During its two years of operations, Colmena has acquired learned lessons to continuously improve the services offered according to its clients’ expectations, and above the standards of the market. The systems of planning and promotion of services have also been improved on potential markets, by Colmena having a better understanding of their needs. 

Working with Colmena Relax allows massage therapists to get into other markets, increase their client portfolios, promote their services, and increase revenues. In addition, companies help to improve the welfare of their employees following social responsibility rules, including the promotion of a culture of labor and social inclusion of people with disabilities. Colmena also accomplishes its mission of connecting social entrepreneurs with opportunities of fair and sustainable trade based on the principles of an economy of solidarity. 

Future Plans

So far, Comunidad Colmena has developed Colmena Relax and other social business lines, such as Colmena Events and Colmenta Products, using founders’ capital. In the short term, based on learned lessons during recent years and projection of increased business opportunities for the community of blind and visually impair masseurs, Colmena will promote the creation of a Therapeutic Center. This center will become a sales point, where massage services offered will be increased by providing long duration relaxing and therapeutic massages (i.e., 30 to 90 minutes). Furthermore, Colmena Therapeutic Center will provide sports and specialized therapy, for stress-related pathologies.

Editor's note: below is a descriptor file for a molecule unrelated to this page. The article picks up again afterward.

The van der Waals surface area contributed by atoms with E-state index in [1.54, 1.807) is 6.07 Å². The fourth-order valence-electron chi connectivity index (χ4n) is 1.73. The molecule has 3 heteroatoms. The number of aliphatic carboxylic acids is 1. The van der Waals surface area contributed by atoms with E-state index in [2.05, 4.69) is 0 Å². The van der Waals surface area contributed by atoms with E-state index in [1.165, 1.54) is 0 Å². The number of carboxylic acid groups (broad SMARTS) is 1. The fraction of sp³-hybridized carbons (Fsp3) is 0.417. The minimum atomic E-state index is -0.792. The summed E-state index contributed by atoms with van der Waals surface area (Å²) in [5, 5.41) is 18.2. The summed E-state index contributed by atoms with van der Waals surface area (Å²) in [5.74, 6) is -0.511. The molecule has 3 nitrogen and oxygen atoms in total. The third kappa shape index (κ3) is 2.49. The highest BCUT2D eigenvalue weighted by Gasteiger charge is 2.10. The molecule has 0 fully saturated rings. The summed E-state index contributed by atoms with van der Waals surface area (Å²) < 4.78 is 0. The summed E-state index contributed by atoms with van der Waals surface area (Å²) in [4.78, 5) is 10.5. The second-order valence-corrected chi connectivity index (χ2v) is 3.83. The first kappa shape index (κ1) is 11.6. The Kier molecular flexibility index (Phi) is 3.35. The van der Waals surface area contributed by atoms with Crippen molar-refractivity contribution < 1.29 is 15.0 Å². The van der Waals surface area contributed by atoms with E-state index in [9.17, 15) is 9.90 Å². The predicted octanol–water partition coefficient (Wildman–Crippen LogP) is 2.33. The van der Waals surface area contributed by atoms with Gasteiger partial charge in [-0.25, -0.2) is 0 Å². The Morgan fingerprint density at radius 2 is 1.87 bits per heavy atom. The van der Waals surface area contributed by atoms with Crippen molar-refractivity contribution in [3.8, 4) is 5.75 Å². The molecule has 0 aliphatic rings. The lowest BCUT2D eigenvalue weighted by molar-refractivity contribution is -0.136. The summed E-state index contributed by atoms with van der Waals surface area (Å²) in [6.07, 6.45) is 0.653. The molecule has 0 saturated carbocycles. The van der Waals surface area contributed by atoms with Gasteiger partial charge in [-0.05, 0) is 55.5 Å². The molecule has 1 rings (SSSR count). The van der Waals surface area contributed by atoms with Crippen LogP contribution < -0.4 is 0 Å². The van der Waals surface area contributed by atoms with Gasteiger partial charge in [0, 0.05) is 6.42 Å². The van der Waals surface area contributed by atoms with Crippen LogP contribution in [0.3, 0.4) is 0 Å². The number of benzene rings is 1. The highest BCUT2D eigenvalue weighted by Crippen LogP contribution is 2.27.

Social Impact

Colmena’s social impact so far is reflected, mainly, in the increase of the masseurs and other social entrepreneurs’ incomes. In addition, through Colmena’s coordination, blind and visually impaired masseurs have improved their previously small support community by expanding it which has improved their self-confidence. At the companies’ ambit, and as an anecdote, Colmena Relax’s users report that they not only receive an immediate improvement to their wellness when they receive a massage, but they are more aware of masseurs’ talent, which, even though they are visually disabled, the masseurs are able to make the most of their potential while they are integrated into society, functionally and productively.